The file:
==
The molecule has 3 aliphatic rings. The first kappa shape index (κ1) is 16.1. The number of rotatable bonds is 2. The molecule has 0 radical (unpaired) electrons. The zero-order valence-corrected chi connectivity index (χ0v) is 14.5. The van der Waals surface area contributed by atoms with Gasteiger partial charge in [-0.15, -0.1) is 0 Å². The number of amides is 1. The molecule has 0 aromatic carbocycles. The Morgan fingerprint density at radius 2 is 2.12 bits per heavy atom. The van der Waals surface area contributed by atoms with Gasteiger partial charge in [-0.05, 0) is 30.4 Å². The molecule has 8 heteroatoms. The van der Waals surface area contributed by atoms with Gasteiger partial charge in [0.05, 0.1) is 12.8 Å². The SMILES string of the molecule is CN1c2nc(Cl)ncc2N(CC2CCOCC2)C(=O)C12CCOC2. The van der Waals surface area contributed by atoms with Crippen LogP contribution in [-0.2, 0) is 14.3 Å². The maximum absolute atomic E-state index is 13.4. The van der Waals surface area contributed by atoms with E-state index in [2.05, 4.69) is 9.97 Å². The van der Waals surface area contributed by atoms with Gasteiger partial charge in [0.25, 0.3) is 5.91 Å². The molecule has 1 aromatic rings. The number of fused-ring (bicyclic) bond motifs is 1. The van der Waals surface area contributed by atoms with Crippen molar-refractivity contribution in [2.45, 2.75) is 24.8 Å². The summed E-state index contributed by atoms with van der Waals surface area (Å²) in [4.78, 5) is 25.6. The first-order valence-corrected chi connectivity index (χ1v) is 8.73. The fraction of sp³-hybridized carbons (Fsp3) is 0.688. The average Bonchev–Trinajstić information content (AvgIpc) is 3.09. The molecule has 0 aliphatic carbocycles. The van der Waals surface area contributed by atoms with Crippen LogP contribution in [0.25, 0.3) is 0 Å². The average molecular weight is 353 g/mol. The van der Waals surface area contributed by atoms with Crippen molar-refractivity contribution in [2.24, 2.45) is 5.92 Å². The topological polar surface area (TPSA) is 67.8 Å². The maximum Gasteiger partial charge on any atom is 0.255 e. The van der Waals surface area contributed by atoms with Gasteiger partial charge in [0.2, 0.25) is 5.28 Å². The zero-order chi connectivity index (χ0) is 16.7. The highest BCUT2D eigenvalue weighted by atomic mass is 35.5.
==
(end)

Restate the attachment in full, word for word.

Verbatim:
The molecule has 3 aliphatic rings. The first kappa shape index (κ1) is 16.1. The number of rotatable bonds is 2. The molecule has 0 radical (unpaired) electrons. The zero-order valence-corrected chi connectivity index (χ0v) is 14.5. The van der Waals surface area contributed by atoms with Gasteiger partial charge in [-0.15, -0.1) is 0 Å². The number of amides is 1. The molecule has 0 aromatic carbocycles. The Morgan fingerprint density at radius 2 is 2.12 bits per heavy atom. The van der Waals surface area contributed by atoms with Gasteiger partial charge in [-0.05, 0) is 30.4 Å². The molecule has 8 heteroatoms. The van der Waals surface area contributed by atoms with Gasteiger partial charge in [0.05, 0.1) is 12.8 Å². The SMILES string of the molecule is CN1c2nc(Cl)ncc2N(CC2CCOCC2)C(=O)C12CCOC2. The van der Waals surface area contributed by atoms with Crippen LogP contribution in [-0.2, 0) is 14.3 Å². The maximum absolute atomic E-state index is 13.4. The van der Waals surface area contributed by atoms with E-state index in [2.05, 4.69) is 9.97 Å². The van der Waals surface area contributed by atoms with Gasteiger partial charge in [0.25, 0.3) is 5.91 Å². The molecule has 1 aromatic rings. The number of fused-ring (bicyclic) bond motifs is 1. The van der Waals surface area contributed by atoms with Crippen molar-refractivity contribution in [2.45, 2.75) is 24.8 Å². The summed E-state index contributed by atoms with van der Waals surface area (Å²) in [4.78, 5) is 25.6. The first-order valence-corrected chi connectivity index (χ1v) is 8.73. The fraction of sp³-hybridized carbons (Fsp3) is 0.688. The average Bonchev–Trinajstić information content (AvgIpc) is 3.09. The molecule has 0 aliphatic carbocycles. The van der Waals surface area contributed by atoms with Crippen LogP contribution in [0.25, 0.3) is 0 Å². The average molecular weight is 353 g/mol. The van der Waals surface area contributed by atoms with Crippen molar-refractivity contribution in [2.24, 2.45) is 5.92 Å². The topological polar surface area (TPSA) is 67.8 Å². The maximum Gasteiger partial charge on any atom is 0.255 e. The van der Waals surface area contributed by atoms with Gasteiger partial charge in [0.2, 0.25) is 5.28 Å². The zero-order chi connectivity index (χ0) is 16.7. The highest BCUT2D eigenvalue weighted by atomic mass is 35.5.